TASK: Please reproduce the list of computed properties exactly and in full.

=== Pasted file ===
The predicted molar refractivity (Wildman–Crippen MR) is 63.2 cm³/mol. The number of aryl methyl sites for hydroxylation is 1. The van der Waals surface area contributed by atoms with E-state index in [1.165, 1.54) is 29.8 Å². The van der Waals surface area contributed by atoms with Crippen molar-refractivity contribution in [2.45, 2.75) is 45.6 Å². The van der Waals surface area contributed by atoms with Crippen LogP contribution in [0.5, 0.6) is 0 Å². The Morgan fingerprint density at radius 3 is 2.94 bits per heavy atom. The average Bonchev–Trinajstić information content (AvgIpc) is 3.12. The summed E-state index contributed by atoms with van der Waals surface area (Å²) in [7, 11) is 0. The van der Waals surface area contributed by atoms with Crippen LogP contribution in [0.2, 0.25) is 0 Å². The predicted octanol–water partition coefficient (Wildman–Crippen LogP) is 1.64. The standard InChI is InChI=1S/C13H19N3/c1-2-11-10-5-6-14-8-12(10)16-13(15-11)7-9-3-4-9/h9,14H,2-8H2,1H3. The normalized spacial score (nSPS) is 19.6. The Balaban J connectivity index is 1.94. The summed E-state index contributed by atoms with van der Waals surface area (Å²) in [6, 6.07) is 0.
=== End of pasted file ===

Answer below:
The predicted molar refractivity (Wildman–Crippen MR) is 63.2 cm³/mol. The number of aryl methyl sites for hydroxylation is 1. The van der Waals surface area contributed by atoms with E-state index in [1.165, 1.54) is 29.8 Å². The van der Waals surface area contributed by atoms with Crippen molar-refractivity contribution in [2.45, 2.75) is 45.6 Å². The van der Waals surface area contributed by atoms with Crippen LogP contribution in [0.5, 0.6) is 0 Å². The Morgan fingerprint density at radius 3 is 2.94 bits per heavy atom. The average Bonchev–Trinajstić information content (AvgIpc) is 3.12. The summed E-state index contributed by atoms with van der Waals surface area (Å²) in [7, 11) is 0. The van der Waals surface area contributed by atoms with Crippen LogP contribution in [0.2, 0.25) is 0 Å². The predicted octanol–water partition coefficient (Wildman–Crippen LogP) is 1.64. The standard InChI is InChI=1S/C13H19N3/c1-2-11-10-5-6-14-8-12(10)16-13(15-11)7-9-3-4-9/h9,14H,2-8H2,1H3. The normalized spacial score (nSPS) is 19.6. The Balaban J connectivity index is 1.94. The summed E-state index contributed by atoms with van der Waals surface area (Å²) in [6, 6.07) is 0.